Then again, Warren's performance hasn't been nearly as shoddy as is perceived in these parts. It is difficult to gauge the play of a defensive tackle because of myriad standards used around the league. The measuring stick certainly varies from one team to the next, depending upon the scheme, and the demands of the job. Some tackles are supposed to merely eat up blockers, command the double-team, and essentially serve as the sacrificial defender who allows the linebackers to run to the ball. Others are meant to be playmakers and penetrators.
Warren, a former University of Florida star, is a little of both. But in the second season under coordinator Dave Campo, and in a one-gap scheme that emphasizes penetration and disruption, Warren acknowledged he needs to ratchet things up. The goal is to chase the quarterback, to stop the run on the way to the pocket, to get quickly up field.
And Warren, whose career totals include 196 tackles and 12½ sacks, at least mentally, has bought in to Campo's package. Now he needs to translate acceptance of the scheme into performance on the field.
"It's definitely (conducive) to what I do well," said Warren, whose pure, athletic skill set is rare at the tackle position. "I liked it last year, when Coach Campo came in, and I like it even more now. We should be much better now that we're into the second year with it. I should be much better in the second year playing it."
There are certainly some numbers upon which to build. Warren's tackle total last year, 64 total stops, was still 14 shy of the career best he registered as a rookie in 2001. But he had a career-high 5½ sacks and his 34 quarterback pressures tied his personal best. The best, he said, is yet to come, and some of his opponents agree.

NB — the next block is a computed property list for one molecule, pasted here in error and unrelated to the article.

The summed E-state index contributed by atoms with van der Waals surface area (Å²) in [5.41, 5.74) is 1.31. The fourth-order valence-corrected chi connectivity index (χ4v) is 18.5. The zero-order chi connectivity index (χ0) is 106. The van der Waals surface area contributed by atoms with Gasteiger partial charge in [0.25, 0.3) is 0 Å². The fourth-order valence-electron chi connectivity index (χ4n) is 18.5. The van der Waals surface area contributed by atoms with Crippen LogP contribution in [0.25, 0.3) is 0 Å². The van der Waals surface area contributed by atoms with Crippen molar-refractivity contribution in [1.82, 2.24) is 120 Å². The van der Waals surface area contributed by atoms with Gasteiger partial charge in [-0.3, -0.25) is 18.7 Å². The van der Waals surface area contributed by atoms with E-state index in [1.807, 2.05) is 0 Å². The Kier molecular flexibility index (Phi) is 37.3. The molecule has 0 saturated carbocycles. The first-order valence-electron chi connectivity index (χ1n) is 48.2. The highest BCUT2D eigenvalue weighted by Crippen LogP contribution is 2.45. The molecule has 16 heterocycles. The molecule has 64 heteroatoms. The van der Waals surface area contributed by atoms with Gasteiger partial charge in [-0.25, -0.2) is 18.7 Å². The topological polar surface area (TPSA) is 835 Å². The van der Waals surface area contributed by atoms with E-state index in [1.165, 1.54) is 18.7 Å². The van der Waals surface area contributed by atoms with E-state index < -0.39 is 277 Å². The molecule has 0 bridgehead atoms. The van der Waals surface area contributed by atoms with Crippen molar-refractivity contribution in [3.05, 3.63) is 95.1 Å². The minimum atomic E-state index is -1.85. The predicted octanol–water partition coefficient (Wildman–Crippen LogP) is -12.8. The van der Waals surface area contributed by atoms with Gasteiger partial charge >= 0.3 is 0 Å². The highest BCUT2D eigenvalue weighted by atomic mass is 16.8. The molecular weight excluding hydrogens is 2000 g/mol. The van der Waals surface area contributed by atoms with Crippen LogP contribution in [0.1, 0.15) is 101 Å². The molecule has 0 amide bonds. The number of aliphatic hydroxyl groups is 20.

Pittsburgh left guard Alan Faneca, a three-time Pro Bowl performer, allowed last week that Warren has "scary" physical tools. One longtime league personnel director, when asked to pick 10 players he felt could have breakout seasons in 2004, cited Warren as a player who was ready to move to the next level.
The near-universal rap on Warren is that he takes too many downs off. But at least in the practices we have witnessed over the years, that hasn't been the case in training camps. The erudite Brown, who may simply be too smart to ever embrace the same, can come off the practice field with nary a bead of sweat on him. On the other hand, Warren is the real-life Fat Albert (OK, maybe Not-So-Fat Albert now), the unkempt slob, with his sweat-soaked shirt dangling from out of his pants.
Indeed, if there was sweat equity in the league, Warren would own the NFL by now.
Noted in the past as "Big Money," a nickname hung on him by his high school coach, Warren said he is known more familiarly now by the nickname "Penny." It is not, he hastened to add, indicative of any depreciation of his value.
That value, we should note, will essentially be set after this season. Warren is loathe to discuss his contract situation. He restructured his deal to lower the cap charge for this season but, come 2005, it skyrockets again. So for the newly-minted "Penny," this season is a money year, even if he prefers to regard it as just the next chance for a breakout year.
"You know me, I'm not an excuse-maker, and I'm not going to start being one now," Warren said, before heading for a welcomed shower. "I'm the no-alibi man, right? So no excuses if I don't dominate people this season. None whatsoever."
Senior writer Len Pasquarelli covers the NFL for ESPN.com.